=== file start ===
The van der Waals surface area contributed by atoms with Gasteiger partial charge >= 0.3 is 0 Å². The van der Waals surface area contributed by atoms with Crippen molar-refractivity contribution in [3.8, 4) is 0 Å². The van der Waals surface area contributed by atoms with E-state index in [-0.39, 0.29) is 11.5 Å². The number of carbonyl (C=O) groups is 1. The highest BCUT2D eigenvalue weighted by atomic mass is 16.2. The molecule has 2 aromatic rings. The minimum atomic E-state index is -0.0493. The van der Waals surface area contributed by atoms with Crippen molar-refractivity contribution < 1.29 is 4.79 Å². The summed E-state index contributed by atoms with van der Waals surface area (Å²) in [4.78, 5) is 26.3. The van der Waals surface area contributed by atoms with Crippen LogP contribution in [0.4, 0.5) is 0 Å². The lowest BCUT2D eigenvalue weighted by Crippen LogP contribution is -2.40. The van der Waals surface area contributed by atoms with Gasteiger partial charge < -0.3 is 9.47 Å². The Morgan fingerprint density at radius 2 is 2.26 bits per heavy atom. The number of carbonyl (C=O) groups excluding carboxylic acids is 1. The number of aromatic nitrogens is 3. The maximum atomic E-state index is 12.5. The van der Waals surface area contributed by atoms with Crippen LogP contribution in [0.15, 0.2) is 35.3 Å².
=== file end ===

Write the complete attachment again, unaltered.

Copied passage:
The van der Waals surface area contributed by atoms with Gasteiger partial charge >= 0.3 is 0 Å². The van der Waals surface area contributed by atoms with Crippen molar-refractivity contribution in [3.8, 4) is 0 Å². The van der Waals surface area contributed by atoms with E-state index in [-0.39, 0.29) is 11.5 Å². The number of carbonyl (C=O) groups is 1. The highest BCUT2D eigenvalue weighted by atomic mass is 16.2. The molecule has 2 aromatic rings. The minimum atomic E-state index is -0.0493. The van der Waals surface area contributed by atoms with Crippen molar-refractivity contribution < 1.29 is 4.79 Å². The summed E-state index contributed by atoms with van der Waals surface area (Å²) in [4.78, 5) is 26.3. The van der Waals surface area contributed by atoms with Crippen LogP contribution in [0.4, 0.5) is 0 Å². The lowest BCUT2D eigenvalue weighted by Crippen LogP contribution is -2.40. The van der Waals surface area contributed by atoms with Gasteiger partial charge < -0.3 is 9.47 Å². The Morgan fingerprint density at radius 2 is 2.26 bits per heavy atom. The number of carbonyl (C=O) groups excluding carboxylic acids is 1. The number of aromatic nitrogens is 3. The maximum atomic E-state index is 12.5. The van der Waals surface area contributed by atoms with Crippen LogP contribution in [0.15, 0.2) is 35.3 Å².